by Gregg Chadwick
As a father I can only imagine the pain of Trayvon Martin's parents. My son is 17, the same age as the teenager Trayvon Martin who was pursued and shot over one month ago in Sanford, Florida by "neighborhood watch" member George Zimmerman, reportedly because Trayvon's hoodie made him look suspicious. My son was accepted into college by my undergrad and graduate alma maters this week and we celebrated over dinner, but we couldn't help but think of Trayvon and his family. In the weeks before his death, Trayvon was planning for college - just a typical junior in high school worrying about his future. A screenshot of Trayvon’s Gmail inbox provided to news sources is heartbreaking. Martin apparently used his Gmail account for his college search, and it’s filled with emails about upcoming SAT tests and scholarship applications. One of the emails reads: “Trayvon, now is the best time to take the SATs!”
|Holiday Photo of Trayvon Martin Provided By His Parents|
Trayvon was a young man, a minor, who was stalked and followed in a vehicle, by an adult who it must have seemed to Trayvon, was intent on abducting him or worse. Trayvon ran from this fit, athletic man in his late 20's, but couldn't outrun a vehicle and a gun. If the minor in question was a 17 year old girl from Utah who was killed while attempting to fight off a pursuer, there would not be a nationwide attempt by extremist sites to label the victim culpable for her own death. Have we as a nation not learned to mourn for our children?
George Zimmerman killed an unarmed minor in cold blood after stalking him and chasing him down. I spoke this week with my 17 year old son about how John F. Timoney , former Miami police chief, Philadelphia police commissioner and deputy police commissioner in New York City wrote how unjust it is under Florida's "Stand Your Ground" law, that George Zimmerman has not been charged with a crime in the shooting death of an unarmed minor, even though Trayvon Martin made a 911 call moments before his death seeking the Sanford police's help to stop the gun toting Zimmerman.*
|Vigilante Fighter/Bomber On Display at Sanford/Orlando International Airport|
photo by Brendan Gallagher
One of Trayvon Martin's emails included the results of a career aptitude test which indicated Trayvon's interest in aeronautics. There is a plane displayed at the Sanford/Orlando airport, not far from Trayvon's home, which in a cruel twist of fate is called the Vigilante. Maybe as a society we honor the dusty trope of the gunslinging cowboy too often? Maybe the son of a retired judge is allowed to commit a crime in Sanford, Florida without fear of punishment? Since when is it OK for a 28 year old man to shoot and kill an unarmed minor because he looked threatening?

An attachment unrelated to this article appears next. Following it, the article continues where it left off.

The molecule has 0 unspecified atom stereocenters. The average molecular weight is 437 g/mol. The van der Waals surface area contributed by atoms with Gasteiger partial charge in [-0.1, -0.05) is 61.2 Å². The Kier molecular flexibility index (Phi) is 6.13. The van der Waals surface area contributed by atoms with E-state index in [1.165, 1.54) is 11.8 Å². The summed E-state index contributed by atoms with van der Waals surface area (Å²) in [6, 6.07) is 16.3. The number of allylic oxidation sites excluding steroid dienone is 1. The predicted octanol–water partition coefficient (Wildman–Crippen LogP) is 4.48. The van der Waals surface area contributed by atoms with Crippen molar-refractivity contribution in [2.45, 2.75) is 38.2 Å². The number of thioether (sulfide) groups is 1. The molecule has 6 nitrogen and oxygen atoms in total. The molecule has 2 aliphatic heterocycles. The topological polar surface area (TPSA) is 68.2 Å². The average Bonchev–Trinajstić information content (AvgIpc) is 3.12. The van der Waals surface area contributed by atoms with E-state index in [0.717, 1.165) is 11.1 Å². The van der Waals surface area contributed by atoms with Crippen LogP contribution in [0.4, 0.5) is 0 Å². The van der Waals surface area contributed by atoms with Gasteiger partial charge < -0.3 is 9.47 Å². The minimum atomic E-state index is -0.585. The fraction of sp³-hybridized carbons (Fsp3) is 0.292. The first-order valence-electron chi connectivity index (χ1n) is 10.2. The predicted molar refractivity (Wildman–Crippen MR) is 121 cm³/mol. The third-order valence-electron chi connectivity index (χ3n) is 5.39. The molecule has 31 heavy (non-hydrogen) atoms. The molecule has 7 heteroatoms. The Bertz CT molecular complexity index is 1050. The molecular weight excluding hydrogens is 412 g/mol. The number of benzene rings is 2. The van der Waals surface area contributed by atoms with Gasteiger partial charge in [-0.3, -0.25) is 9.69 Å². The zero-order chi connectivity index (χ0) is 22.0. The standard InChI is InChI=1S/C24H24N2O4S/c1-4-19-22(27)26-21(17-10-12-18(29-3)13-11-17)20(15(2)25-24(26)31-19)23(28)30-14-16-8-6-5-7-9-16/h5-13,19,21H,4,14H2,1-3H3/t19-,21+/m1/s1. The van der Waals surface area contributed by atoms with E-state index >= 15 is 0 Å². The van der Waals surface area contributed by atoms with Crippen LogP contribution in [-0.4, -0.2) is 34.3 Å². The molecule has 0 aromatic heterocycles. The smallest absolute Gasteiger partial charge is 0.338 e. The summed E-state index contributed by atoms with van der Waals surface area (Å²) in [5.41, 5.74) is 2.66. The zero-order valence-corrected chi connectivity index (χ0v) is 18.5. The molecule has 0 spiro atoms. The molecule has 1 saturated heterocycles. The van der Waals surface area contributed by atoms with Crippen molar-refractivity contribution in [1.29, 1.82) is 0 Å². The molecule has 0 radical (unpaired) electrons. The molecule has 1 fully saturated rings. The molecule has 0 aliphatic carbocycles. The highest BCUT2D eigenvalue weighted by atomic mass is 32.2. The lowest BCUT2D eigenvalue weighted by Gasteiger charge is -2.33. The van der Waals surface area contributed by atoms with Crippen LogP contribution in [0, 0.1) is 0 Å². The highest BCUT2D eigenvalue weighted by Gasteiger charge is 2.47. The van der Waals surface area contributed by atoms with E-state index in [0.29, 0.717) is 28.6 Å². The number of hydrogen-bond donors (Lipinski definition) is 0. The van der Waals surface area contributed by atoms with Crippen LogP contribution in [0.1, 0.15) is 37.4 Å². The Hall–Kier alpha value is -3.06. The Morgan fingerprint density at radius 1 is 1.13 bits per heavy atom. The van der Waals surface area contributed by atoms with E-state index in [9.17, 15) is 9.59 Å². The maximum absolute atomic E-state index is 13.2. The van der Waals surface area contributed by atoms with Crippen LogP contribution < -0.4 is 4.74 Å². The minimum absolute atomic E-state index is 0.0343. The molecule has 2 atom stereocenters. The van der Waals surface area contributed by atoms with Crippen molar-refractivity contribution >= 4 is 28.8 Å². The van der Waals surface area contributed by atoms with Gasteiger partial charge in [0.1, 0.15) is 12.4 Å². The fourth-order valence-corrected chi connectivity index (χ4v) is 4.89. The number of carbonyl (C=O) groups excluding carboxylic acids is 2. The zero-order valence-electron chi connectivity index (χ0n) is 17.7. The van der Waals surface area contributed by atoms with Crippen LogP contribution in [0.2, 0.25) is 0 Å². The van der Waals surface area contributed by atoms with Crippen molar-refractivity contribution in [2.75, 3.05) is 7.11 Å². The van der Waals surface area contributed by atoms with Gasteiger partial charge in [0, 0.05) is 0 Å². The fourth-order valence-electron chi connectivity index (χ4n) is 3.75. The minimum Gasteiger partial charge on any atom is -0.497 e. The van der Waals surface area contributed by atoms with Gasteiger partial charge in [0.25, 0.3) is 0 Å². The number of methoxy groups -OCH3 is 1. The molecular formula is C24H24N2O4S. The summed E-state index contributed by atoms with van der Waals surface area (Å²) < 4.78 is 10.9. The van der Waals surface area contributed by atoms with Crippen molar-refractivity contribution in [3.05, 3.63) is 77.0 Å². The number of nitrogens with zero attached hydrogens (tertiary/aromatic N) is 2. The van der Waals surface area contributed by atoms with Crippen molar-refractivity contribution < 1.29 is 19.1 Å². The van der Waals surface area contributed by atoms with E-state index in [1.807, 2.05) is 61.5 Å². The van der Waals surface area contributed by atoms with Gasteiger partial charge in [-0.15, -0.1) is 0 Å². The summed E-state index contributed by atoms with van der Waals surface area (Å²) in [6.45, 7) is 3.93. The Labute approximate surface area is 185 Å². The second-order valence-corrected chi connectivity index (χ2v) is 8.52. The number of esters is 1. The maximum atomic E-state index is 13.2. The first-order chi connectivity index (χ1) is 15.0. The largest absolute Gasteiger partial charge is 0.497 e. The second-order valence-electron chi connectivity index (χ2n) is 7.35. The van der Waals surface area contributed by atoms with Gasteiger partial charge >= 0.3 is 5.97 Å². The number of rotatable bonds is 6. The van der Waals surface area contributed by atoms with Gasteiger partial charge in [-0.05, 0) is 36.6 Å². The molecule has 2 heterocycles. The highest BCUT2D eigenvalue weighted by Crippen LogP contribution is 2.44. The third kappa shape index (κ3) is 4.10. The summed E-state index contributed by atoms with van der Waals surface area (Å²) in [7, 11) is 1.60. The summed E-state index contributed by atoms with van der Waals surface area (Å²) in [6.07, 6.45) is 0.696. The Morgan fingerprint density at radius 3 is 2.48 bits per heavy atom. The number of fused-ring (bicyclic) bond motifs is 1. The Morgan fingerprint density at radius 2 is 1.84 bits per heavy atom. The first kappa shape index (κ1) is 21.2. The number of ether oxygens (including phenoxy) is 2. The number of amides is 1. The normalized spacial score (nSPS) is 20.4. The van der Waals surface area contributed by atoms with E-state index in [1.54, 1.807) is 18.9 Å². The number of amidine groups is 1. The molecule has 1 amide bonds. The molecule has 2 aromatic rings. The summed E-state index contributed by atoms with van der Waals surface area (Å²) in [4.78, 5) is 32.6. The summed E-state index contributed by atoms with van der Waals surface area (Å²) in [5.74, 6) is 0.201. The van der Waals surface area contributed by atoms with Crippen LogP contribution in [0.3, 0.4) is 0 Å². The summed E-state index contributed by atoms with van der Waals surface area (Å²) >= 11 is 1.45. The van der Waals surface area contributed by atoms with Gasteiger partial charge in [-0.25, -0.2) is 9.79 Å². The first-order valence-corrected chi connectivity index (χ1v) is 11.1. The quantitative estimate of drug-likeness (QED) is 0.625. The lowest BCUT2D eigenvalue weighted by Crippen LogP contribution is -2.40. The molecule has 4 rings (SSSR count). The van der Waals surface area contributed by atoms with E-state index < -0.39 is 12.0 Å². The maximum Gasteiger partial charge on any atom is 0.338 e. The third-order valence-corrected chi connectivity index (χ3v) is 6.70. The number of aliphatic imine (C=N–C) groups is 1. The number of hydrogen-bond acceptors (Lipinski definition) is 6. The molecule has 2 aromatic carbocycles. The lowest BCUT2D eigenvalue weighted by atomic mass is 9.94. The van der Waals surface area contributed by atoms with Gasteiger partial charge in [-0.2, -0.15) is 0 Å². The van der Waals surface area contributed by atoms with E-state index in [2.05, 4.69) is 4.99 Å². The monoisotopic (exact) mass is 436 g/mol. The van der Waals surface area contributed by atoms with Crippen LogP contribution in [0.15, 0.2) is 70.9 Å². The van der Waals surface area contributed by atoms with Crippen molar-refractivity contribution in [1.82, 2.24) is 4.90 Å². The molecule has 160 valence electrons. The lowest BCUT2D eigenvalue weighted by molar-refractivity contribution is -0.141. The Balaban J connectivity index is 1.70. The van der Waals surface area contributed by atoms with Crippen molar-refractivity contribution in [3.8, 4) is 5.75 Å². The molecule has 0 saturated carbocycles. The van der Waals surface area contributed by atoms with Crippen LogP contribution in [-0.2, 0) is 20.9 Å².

|Sybrina Fulton, mother of slain teenager Trayvon Martin, spoke |
at the Million Hoodies March on March 21, 2012 in New York City
(Photo by John Moore/Getty Images)
I am heartened, though, that Trayvon's family members have been joined by hundreds of protesters nationwide calling for justice in the murder of Trayvon Martin. The tragic death of Trayvon and the subsequent unwillingness of the Sanford police to protect Trayvon's civil rights is yet another reminder that to some, simply being Black in America is a punishable offense.
Living Colour's version of Springsteen's American Skin (41 Shots) is a heartbreaking song that honors the senseless death of Amadou Diallo at the hands of the NYPD as he reached for his wallet in an attempt to placate a group of undercover cop's demands. More than once, because of this event, I have told my son, "If an officer stops you - Promise me, you always be polite. And that you'll never. never run away. Promise that you'll always keep your hands in sight."
The death of Trayvon Martin has obviously weighed on Bruce Springsteen and his audiences this past week in Tampa, Boston, and Philadelphia. During three consecutive shows, the band played American Skin (41 Shots) and Springsteen released the professionally shot video on his website along with the lyrics to the song. On Wednesday night in Philadelphia, Springsteen dedicated the song with the words, "This is for Trayvon."
The death of any child is an affront to god and humanity.
It will take all of our combined efforts to truly honor the life and memory of Trayvon Martin. Please join us in demanding and working toward justice. When you do, ask your friends and family to do the same, and we'll show the world that we will not be silent in the face of this injustice.
Jasiri X drops new video demanding justice for Trayvon Martin
ColorOfChange joined forces with Kevin Powell (activist, award-winning writer, and The Guardian blogger), Akila Worksongs and MoveOn.org to host an event demanding justice for Trayvon Martin. Here's why House of the Lord Church in Brooklyn was packed: Hip-hop artist & activist Jasiri X performed his powerful track, "A Song for Trayvon," live.
Here are 5 ways you can support justice for Trayvon Martin:
- Download and print a 'Justice for Trayvon' poster for your window or when you attend a local event: http://wearetrayvon.colorofchange.org/resources
- Share the petition on Facebook and on Twitter
- Add your story and photo to the new 'We are Trayvon Martin' site (scroll down the page to tell your story): http://wearetrayvon.colorofchange.org
- Watch hip-hop artist & activist Jasiri X perform his powerful track, 'A Song for Trayvon,' live: http://colorofchange.org/blog/2012/mar/26/jasiri-x-drops-new-video-demanding-justice-trayvon/
- Tell 5 friends to join ColorOfChange by texting 'TRAYVON' to 30644